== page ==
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My partner loved what I wrote about his injury. He was delighted to find himself in a starring role in a blog-story and to have his ant-war cartoonised. But he quickly began to regret turning down my offer or re-writing the injury part with dragons. He didn’t make a big deal about it, but I could tell he felt he had missed his opportunity to be immortalised in a daring action-filled escapade.
I understood. Ants are just not as cool as dragons.
So I drew it for him as a surprise gift.
This is what true love looks like.
Last week I got a call from my partner while he was at work.
“I’m okay, but I’ve had an accident!” he said.
My mind went straight to:
The reality, I established after a few minutes of agitated conversation, was more like:
He had dislocated his knee. He was waiting for the ambulance to arrive, and he stayed on the phone with me until the pain got so bad that he was having trouble not screaming. I told him not to worry, the paramedics would be there soon and I would find him at the hospital, and then he hung up.
I had no idea how I would get to the hospital.
It’s a good forty minute drive, and I am not well. Chronic Fatigue Syndrome (CFS) not only keeps me physically and cognitively exhausted, but also smacks me down ten times as hard if I try to push past my (very pitiful) limits. It lets me build up a crippling energy debt, and then it comes to collect. As you can imagine, it makes it (at best) difficult or even (at worst) dangerous for me to drive. I had sold my car a few months earlier. Now I was stranded.
I was used to CFS making me feel helpless, but this time I only felt rage.
My partner was injured, and I wanted to be there. After the surgery I had a couple of years ago, he had been with me every moment he was allowed. For a week he paid exorbitant hospital parking fees, ate cheap food from nearby take-away places, napped in a chair in my room and only went home when I had gone to sleep. Now I couldn’t even pick him up from hospital.
I was vaguely aware that there must be a rational way to sort this all out without making myself sick. Perhaps one of his work colleagues who had stayed with him would take him home. I didn’t have to personally go in. But I did have to, because that’s what you do when the person you love is hurt.
I decided that CFS wasn’t having this one.
I pulled out my Zombie Apocalypse List of friends. You know the friends I’m talking about. These are the friends who, when you really need something, just say ‘okay’ and help you. Everyone needs at least one of these people to call when the zombie apocalypse starts.
So I called one of my Zombie Apocalypse List friends and explained that I needed him to drop everything and drive me to the other side of the city and back because my partner had a non-life-threatening injury. I said that I really needed this.
He said, ‘Okay.’
Twenty minutes later we were on our way. I spent the whole trip monologing about the insanity of the cheap romance novel I am in the process of disemboweling to make paper roses for my upcoming wedding.
Just to clarify, I do not intend that as a generalisation of the entire romance genre. But this specific book was arrest-level crazy. Someone needed to sit those characters (and probably the author) down and have a serious talk with them about a) making life decisions, b) contraceptives and c) consent. There wasn’t actual rape, but there was rapey kissing, where one character forcibly kissed another who was saying ‘NO’ loudly and fighting to get away. The author seemed to think this was romantic, but it made me throw up a little bit in my mouth. Needless to say this scene is not making it to my wedding, even reincarnated as a paper rose.
My Zombie Apocalypse List friend listened calmly, understanding both the ick-factor involved in rapey kissing and that being tangential is just how I dispel nervous energy. I was very impressed and upgraded him to my Help, I Need to Bury a Body List. When I later told him this, he said that he could not in good conscience help me bury a body when a bathtub full of lye would do a much better job of removing physical evidence.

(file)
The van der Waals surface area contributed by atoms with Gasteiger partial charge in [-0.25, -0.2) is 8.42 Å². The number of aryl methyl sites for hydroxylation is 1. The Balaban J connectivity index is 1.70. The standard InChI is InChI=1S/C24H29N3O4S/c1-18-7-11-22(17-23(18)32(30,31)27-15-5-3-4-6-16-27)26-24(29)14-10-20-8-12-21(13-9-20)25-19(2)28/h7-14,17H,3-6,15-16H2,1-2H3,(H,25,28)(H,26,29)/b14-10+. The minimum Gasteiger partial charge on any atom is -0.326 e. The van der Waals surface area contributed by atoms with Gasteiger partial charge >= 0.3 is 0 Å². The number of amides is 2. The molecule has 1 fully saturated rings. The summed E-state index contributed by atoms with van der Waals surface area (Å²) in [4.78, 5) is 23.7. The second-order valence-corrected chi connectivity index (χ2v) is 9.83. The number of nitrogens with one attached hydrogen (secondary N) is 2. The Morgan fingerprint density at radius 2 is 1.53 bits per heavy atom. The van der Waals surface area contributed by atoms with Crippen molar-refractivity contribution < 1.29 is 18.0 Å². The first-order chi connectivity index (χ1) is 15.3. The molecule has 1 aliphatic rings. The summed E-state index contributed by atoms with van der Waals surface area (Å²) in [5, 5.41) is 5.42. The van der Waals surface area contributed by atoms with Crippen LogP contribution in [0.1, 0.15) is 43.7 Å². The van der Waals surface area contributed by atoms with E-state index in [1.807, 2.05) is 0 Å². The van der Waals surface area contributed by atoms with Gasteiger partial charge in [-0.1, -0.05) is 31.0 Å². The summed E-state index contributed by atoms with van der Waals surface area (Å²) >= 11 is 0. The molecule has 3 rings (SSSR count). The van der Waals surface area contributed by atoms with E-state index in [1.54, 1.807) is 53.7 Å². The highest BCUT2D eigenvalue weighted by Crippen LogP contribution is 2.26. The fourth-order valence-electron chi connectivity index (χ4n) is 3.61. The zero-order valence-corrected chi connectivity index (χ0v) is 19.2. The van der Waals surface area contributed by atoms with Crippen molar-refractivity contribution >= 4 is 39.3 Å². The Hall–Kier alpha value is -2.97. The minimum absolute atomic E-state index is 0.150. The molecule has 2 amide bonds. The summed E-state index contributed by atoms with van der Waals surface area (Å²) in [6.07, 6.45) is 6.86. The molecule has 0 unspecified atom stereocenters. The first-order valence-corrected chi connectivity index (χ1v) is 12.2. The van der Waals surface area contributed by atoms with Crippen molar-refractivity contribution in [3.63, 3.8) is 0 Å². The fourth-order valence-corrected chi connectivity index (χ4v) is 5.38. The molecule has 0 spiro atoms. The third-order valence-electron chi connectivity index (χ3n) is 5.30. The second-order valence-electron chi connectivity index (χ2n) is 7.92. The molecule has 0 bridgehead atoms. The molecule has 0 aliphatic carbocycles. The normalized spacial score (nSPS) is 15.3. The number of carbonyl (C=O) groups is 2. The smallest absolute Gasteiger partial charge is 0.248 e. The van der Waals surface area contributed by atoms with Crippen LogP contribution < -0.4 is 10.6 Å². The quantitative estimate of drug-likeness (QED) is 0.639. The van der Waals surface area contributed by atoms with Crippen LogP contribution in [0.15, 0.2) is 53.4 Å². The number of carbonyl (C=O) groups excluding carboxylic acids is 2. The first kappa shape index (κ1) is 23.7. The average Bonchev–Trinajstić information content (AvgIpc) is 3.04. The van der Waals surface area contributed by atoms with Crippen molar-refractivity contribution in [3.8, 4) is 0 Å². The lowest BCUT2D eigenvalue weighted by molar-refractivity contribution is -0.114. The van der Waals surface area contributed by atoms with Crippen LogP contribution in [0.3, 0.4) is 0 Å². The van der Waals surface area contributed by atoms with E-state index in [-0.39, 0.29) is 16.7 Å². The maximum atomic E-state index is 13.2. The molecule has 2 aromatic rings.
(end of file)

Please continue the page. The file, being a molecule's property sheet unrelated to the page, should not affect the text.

We got to the hospital and promptly got lost. This was unfortunate because at this point I was definitely down to borrowed energy. We wandered around while I, using my health as collateral, built up a bigger and bigger energy debt. This meant that at the time I could push through, but the next afternoon I couldn’t move from the couch. I was so exhausted that standing up made me want to cry. Usually my loving, caring partner would do what he could to help me, but this time he was stuck on the same couch recovering from a dislocated knee. It’s a miracle we didn’t starve to death.
Maybe my CFS had a bit of a chuckle about all this. Maybe it even thinks it won this round. But you know what, CFS?
In the end we found the emergency department (it was the big, red part of the building with lots of ambulances parked in front of it that we had already walked past several times) just as my partner, mellow from pain-killers, was given the all-clear and turfed out of his wheelie-bed.
We finally heard his story in full.
Apparently he was lying on the ground to examine some cables.
He rolled over to get up, but his foot got caught on something.
The rolling action popped his knee out.
He waited half an hour for an ambulance (dislocated knees are not a high priority). He quickly realised that all this had occurred on top of an ant nest.
But he couldn’t relocate because it hurt too much to move, so he engaged in a vicious war with the ants in which his only weapon was his bum.
…which he used to crush the ants. Not gas them or mesmerise them with a sexy dance or whatever else popped into your mind.
See? Crushing them.
If you judge a war by its casualties, then he won. Hundreds of dead ants were later shaken from his pants. But if you judge it by any other means—such as who ends up with the land or dignity (or both) that was in dispute—then he lost.
It’s a truly terrible injury story. I offered to improve it with a car chase and some dragons, but he seems happy with his ants.
It’s easy to let silence take over part of your life and to forget the good things about yourself. It’s easy to twist your mind and see yourself from a bad angle, to believe that acts of anger or rebellion are always bad things, to submit and tell yourself it’s only this one time. And if that’s easy, then it’s easy for it to spread, like metastasising cancer, from one part of your life to others, until it’s everything.